Olivia Kaplan


Tonight Turns to Nothing, the debut album from Olivia Kaplan, is an astoundingly underrated gem in the crowded wispy singer/songwriter field. It sounds more effortless and timeless than other folky indie records, and it attempts to uncover complicated emotional truths without ever coming off as self-indulgent or esoteric. Plus, there’s just something about Kaplan’s airy voice that activates the pleasure centers in my head, so it was a no-brainer to catch one of her SXSW sets. Perhaps unsurprisingly, the rowdy, late-night Hotel Vegas crowd wasn’t particularly primed to hear one of Kaplan’s delicate solo sets. However, it’s a mark of a great songwriter to play a quiet set with no backing band to a loud, largely disinterested crowd and still connect with those who were listening hard enough. Kaplan’s set was so tender and emotionally communicative that I feel bad for anyone in that room who wasn’t fully present. —Lizzie Manno

Pillow Queens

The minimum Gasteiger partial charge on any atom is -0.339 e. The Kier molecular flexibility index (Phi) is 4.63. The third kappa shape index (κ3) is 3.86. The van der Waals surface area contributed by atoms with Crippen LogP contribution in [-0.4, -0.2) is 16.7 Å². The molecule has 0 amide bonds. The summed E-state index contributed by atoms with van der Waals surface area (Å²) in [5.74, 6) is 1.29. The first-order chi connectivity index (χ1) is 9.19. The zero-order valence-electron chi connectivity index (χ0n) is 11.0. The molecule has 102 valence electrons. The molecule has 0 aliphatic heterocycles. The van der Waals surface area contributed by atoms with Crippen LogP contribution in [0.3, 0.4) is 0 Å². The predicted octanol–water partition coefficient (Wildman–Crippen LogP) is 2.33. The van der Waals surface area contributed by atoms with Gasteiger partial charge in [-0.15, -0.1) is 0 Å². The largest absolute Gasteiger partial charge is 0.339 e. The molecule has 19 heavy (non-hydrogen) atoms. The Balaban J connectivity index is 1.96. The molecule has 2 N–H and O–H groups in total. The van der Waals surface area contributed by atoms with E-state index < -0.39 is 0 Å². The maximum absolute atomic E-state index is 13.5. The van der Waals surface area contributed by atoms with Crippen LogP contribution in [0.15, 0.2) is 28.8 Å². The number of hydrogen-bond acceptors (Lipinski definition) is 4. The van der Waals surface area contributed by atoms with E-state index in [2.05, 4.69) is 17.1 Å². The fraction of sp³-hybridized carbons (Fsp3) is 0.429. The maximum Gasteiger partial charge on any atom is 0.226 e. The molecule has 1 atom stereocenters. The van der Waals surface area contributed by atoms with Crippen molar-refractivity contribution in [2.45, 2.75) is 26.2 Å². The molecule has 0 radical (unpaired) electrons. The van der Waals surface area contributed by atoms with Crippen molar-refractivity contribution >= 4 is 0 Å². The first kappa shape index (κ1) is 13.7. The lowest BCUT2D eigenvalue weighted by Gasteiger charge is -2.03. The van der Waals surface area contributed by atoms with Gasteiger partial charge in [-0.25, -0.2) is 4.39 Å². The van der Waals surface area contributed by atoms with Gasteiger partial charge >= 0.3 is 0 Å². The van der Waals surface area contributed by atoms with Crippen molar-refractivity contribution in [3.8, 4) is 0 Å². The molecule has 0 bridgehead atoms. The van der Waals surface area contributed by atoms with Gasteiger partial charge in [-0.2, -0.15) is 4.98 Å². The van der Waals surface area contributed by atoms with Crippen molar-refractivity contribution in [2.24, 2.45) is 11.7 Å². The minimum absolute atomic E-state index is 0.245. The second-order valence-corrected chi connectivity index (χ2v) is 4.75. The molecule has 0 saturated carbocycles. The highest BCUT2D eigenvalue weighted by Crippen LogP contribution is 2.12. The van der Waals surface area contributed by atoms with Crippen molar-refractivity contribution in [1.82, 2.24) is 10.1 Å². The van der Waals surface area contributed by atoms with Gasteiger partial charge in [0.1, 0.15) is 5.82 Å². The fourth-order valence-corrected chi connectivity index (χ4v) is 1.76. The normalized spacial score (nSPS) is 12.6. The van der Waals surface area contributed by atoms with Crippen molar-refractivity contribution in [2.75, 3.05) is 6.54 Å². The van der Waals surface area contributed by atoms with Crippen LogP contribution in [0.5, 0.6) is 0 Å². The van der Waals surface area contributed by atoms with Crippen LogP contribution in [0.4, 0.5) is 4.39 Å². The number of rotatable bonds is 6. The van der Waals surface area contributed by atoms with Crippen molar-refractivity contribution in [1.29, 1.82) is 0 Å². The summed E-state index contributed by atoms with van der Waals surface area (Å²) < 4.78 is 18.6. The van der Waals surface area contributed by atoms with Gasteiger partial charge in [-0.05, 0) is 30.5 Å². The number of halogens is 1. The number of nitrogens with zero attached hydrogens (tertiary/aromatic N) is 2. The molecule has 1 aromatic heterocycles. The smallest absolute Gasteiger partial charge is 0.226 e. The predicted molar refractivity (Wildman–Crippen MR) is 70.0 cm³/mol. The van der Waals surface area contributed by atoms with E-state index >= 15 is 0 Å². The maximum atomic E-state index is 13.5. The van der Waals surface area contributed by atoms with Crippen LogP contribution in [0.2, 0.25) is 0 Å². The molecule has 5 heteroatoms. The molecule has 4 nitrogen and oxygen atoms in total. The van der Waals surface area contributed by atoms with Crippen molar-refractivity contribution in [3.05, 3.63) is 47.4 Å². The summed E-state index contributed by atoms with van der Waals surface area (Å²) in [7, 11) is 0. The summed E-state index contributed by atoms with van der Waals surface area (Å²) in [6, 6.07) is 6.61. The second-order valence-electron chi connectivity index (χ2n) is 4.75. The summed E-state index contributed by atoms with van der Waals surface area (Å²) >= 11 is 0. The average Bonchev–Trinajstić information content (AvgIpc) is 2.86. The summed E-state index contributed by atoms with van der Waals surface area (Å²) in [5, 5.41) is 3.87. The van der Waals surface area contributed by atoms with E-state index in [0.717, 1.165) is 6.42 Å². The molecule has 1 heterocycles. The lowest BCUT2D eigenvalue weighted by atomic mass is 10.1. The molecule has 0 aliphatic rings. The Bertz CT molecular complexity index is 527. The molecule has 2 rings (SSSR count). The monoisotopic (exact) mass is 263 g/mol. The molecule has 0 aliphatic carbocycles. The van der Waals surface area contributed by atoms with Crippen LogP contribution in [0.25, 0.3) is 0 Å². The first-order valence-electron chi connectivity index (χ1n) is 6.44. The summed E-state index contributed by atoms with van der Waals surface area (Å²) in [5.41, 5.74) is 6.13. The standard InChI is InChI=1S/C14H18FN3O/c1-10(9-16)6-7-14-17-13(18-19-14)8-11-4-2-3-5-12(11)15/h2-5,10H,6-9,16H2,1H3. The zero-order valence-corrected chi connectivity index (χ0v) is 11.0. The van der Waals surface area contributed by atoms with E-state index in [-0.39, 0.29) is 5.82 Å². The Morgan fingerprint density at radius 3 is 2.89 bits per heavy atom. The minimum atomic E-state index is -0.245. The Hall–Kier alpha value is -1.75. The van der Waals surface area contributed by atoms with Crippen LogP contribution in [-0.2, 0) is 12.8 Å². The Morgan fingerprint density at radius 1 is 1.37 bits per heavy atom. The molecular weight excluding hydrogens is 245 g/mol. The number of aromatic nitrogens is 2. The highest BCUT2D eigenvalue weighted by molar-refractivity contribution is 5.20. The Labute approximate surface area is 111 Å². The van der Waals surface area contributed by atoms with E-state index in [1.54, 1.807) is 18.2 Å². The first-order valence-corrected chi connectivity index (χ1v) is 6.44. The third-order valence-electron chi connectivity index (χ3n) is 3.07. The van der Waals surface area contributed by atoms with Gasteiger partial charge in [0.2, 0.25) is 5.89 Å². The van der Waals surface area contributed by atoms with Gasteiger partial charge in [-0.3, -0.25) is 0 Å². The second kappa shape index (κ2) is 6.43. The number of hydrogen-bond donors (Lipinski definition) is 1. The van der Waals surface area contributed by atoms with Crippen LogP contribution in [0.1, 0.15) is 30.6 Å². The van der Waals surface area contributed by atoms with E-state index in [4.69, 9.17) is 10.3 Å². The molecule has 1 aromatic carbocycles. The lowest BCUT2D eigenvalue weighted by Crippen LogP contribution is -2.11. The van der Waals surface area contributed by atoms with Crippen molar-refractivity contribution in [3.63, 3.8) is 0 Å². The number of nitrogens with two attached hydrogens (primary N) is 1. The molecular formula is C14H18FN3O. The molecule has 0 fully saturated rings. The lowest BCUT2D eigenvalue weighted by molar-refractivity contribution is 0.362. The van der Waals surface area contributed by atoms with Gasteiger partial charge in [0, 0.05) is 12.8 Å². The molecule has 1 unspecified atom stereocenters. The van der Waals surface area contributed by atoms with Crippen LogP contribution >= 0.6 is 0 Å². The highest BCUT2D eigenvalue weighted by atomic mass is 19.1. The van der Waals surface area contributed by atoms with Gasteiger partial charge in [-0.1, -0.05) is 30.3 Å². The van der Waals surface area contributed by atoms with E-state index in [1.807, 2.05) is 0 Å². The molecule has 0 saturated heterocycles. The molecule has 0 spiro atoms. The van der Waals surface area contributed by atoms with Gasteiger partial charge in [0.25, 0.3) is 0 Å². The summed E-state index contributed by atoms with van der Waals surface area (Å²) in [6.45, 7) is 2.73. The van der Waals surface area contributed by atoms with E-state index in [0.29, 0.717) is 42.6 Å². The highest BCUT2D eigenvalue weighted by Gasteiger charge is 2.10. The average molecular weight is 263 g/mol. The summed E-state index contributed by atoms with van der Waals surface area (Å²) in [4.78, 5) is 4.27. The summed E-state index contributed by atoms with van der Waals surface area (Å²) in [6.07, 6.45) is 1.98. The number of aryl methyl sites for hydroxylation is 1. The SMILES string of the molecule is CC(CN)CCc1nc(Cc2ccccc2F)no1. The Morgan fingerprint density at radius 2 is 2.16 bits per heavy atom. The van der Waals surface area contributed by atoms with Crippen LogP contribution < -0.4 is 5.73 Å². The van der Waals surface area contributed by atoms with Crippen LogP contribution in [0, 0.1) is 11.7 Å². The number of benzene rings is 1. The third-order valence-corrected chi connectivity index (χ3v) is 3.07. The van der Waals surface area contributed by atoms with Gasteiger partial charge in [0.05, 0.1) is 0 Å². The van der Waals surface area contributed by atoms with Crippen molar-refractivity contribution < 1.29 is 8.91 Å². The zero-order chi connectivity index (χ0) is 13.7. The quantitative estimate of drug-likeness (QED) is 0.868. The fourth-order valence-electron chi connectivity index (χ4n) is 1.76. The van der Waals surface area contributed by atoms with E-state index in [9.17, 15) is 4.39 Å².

Dublin’s Pillow Queens have been Paste favorites for a while now, so of course they fit right in on the first day of our party, put on in collaboration with Women That Rock. Watching their performance back, it’s hard not to look on (and listen) in delight and awe at the band’s combination of warm vocal harmonies, earworm guitar hooks and genuinely funny stage banter. Through renditions of all three singles from their forthcoming album Leave the Light On and highlights from their 2020 debut In Waiting, it was impossible to miss the sheer passion Pamela Connolly, Sarah Corcoran, Cathy McGuinness and Rachel Lyons put into what they create (not to mention that it’s hard not to immediately match the energy they bring to it). Though they mentioned not being used to heat in Austin, it seemed like most of the light was coming from the stage once they graced it with their killer set. —Elise Soutar

Pom Poko